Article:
This article first appeared in June 2016
The most innocent clues can crack a case. In 2012, a holiday photo of a woman and child holding freshly caught fish ended up being a key lead in a child pornography investigation.
Found within a cache of illegal, explicit material, the photo would eventually point detectives to a outdoor camping site in Richville, Minnesota, and result in the victims' rescue, and suspect's conviction in December 2012.
But first, detectives had to determine where the photo was taken. To do that, they cropped out the fish, sanitized the image, and sent it to Cornell University for identification, Jim Cole, the National Program Manager for Victim Identification at US Immigration and Customs Enforcement (ICE), an agency within the Department of Homeland Security (DHS), recalled to Motherboard in a phone call.
The university determined the species of fish, which was found in a particular region. Investigators then edited the suspect and victim out of the photo, Cole said, and distributed it to advertisers for camping grounds in the area, one of which recognized the location.
When detectives arrived, the same photo was on the wall of the camping office, Cole added.
"It's all about making the haystack smaller, so we can find the needle," he said.
That's just one example of how the Department of Homeland Security and other teams across the world are using image, video and audio manipulation tools, some of which include commercial, off-the-shelf pieces of software, to solve child pornography crimes.
The National Centre of Missing and Exploited Children (NCMEC), a nonprofit that works with law enforcement, on average has reviewed 500,000 files every week in 2016, according to a spokesperson.
Contributions to this "mind-blowing amount of data," as Cole describes it, could be found during investigations, sent in by communications and internet service providers, or come via tip-offs from the public.
Naturally, Cole has seen many of those traumatic images as part of his job. He and others have become somewhat desensitized to them, but "I still see material that shocks me," he said.
The first step after receiving an image is determining whether the victim has already been previously identified. That might be done by comparing hashes, or the cryptographic signatures of files.
"But that's not 100 percent reliable," Cole said. Indeed, pornographic images could be traded between people thousands of times, and different versions uploaded to sharing sites. If one pixel is different, a piece of metadata has been changed, or perhaps the file was compressed in a different way, the hashes may not line up.
Instead, Cole might use Photo DNA, a tool from Microsoft that creates a "fingerprint" based on the image, which then allows law enforcement to compare it to other similar examples—perhaps ones that have been resized or otherwise manipulated—and still get a match. If the victim is a previously unidentified one, investigators will upload the material to INTERPOL's International Child Sexual Exploitation image database.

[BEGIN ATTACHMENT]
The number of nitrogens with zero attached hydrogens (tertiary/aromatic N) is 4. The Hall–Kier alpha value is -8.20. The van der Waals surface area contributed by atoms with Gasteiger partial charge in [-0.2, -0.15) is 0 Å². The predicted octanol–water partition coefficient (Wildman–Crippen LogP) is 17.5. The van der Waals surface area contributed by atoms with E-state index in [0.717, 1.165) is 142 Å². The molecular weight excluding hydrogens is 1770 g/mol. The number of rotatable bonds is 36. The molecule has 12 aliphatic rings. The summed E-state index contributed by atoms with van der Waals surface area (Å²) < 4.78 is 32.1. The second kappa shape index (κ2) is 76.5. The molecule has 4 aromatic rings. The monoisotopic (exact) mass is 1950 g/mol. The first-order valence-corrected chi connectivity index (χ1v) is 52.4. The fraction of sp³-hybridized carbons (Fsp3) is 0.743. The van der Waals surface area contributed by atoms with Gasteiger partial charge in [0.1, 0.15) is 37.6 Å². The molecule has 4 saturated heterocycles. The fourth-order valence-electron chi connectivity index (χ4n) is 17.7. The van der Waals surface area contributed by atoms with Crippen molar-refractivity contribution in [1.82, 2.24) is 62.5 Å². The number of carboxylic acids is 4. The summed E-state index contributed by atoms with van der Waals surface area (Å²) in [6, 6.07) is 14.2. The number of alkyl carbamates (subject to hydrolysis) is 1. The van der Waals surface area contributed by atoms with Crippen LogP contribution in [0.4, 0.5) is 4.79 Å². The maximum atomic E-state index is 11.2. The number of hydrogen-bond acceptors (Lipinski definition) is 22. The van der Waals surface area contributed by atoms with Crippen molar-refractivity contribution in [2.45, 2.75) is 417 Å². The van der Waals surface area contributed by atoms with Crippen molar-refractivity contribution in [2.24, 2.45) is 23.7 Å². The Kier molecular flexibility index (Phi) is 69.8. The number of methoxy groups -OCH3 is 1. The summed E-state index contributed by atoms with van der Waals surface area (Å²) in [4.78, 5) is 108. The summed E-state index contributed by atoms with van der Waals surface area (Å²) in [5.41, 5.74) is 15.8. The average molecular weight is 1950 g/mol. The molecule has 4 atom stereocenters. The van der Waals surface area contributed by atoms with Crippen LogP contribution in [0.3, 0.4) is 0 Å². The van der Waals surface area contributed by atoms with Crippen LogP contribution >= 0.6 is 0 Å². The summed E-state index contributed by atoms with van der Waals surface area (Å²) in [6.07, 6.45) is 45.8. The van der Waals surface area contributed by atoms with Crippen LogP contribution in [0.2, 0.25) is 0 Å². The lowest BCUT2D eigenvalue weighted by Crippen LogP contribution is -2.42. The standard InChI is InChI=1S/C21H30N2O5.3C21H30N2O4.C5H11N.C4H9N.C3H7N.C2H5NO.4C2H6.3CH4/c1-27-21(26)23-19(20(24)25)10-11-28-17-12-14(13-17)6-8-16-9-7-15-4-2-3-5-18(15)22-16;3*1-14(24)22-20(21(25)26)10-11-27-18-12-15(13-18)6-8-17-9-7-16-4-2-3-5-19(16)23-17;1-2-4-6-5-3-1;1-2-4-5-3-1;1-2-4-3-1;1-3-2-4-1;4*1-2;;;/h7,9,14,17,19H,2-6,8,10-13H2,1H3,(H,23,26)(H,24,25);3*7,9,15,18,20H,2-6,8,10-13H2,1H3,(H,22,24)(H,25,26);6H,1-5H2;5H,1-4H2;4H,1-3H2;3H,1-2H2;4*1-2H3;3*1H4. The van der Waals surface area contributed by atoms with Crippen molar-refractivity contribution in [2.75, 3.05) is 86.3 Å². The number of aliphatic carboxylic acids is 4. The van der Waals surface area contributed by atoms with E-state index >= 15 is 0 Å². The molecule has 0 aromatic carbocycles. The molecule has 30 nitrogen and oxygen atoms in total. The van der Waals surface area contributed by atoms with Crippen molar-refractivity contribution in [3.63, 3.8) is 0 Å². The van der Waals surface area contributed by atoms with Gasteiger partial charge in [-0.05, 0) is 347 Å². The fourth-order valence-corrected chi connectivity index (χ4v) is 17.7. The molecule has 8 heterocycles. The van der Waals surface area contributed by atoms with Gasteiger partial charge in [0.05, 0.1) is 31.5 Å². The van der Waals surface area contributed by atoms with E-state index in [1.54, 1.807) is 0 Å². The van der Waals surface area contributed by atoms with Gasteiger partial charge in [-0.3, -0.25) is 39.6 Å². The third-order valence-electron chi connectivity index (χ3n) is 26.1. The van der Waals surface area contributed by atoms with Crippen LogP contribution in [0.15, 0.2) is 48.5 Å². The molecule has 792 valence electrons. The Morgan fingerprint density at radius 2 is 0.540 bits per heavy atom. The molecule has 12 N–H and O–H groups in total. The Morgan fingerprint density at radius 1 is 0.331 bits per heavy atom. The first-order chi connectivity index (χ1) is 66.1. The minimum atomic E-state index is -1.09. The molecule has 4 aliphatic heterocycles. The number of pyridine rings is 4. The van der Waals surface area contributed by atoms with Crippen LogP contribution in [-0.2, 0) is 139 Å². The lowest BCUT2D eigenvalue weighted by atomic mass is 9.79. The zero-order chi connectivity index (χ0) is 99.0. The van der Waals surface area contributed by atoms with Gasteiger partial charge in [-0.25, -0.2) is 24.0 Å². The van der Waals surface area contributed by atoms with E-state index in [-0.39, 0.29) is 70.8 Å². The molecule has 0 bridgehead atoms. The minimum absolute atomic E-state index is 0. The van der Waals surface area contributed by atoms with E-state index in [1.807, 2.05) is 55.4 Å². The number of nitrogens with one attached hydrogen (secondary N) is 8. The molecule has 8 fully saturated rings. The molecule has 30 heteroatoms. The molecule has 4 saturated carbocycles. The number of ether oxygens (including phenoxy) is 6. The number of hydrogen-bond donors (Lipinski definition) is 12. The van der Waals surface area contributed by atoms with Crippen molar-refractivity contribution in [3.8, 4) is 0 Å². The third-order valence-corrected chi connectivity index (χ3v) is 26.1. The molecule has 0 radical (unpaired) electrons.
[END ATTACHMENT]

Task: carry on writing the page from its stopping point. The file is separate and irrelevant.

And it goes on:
When it comes to actually digging through the photo or video itself for clues, Cole uses a myriad of different programs for different stages of the investigation.
To start, there's Analyze DI, which Cole says is useful to see different parts of the file in an intuitive way. From there, Cole can easily see which photos may have investigative value, and takes them into Photoshop for enhancement or clarification. There's also Adobe Premiere for video, and Adobe Audition for audio—programs that everyday computer users are already pretty familiar with. Others products from different companies are probably less well known, like Amped Five, a video enhancement suite, and Forensics Image Analysis System (FIAS) as well.
"Photoshop is kind of the workhorse," Cole said.
Cole has a close relationship with Adobe, and has even suggested features, or been given early access to new tools.
"We are going to pick apart that image. I'm going to look at every factor, I'm going to look at everything in it," he added. That's not just the content, but also EXIF data, which may reveal the type of camera used.
In one set of images involving two victims, the suspect was wearing a charcoal gray sweatshirt with a hard to read navy blue logo on the left breast, Cole said. To be able to pick out the text, Cole brought up the exposure, but that wasn't enough. He then reduced the blur, applied a sharpening fliter, and then used a tool to manipulate the colour gradient. Layer upon layer of technique, until the logo was revealed as one for a heating, plumbing and electrical outfit in Maryland. The suspect turned out to be a former employee, and four victims were saved from future abuse.
Other cases have involved picking out details on a prescription pill bottle, or highlighting the regional fast food restaurant logo on two soda cups in the image background. But every instance is different, Cole said. Some can be solved in a matter of hours, some are still open over a decade later.
Some suspects even deploy the same tools as Cole to cover up their tracks—or what Cole calls "counter victim identification techniques." On some dark web forums, child pornographers trade advice on how to make the best use of common software.
"There's a tutorial out there on how to use Premiere Pro, and the tracking feature to basically obscure your own face [in a video]," Cole said.
And it's the dark web where a lot of Cole's cases originate. In fact, Cole dealt with imagery from Playpen, a child pornography site that the FBI seized in February 2015, and then used to deploy a hacking tool to suspected child pornographers.
"Every time I think I've seen it all, something comes along and proves that that's not the case."
This article originally appeared on VICE US.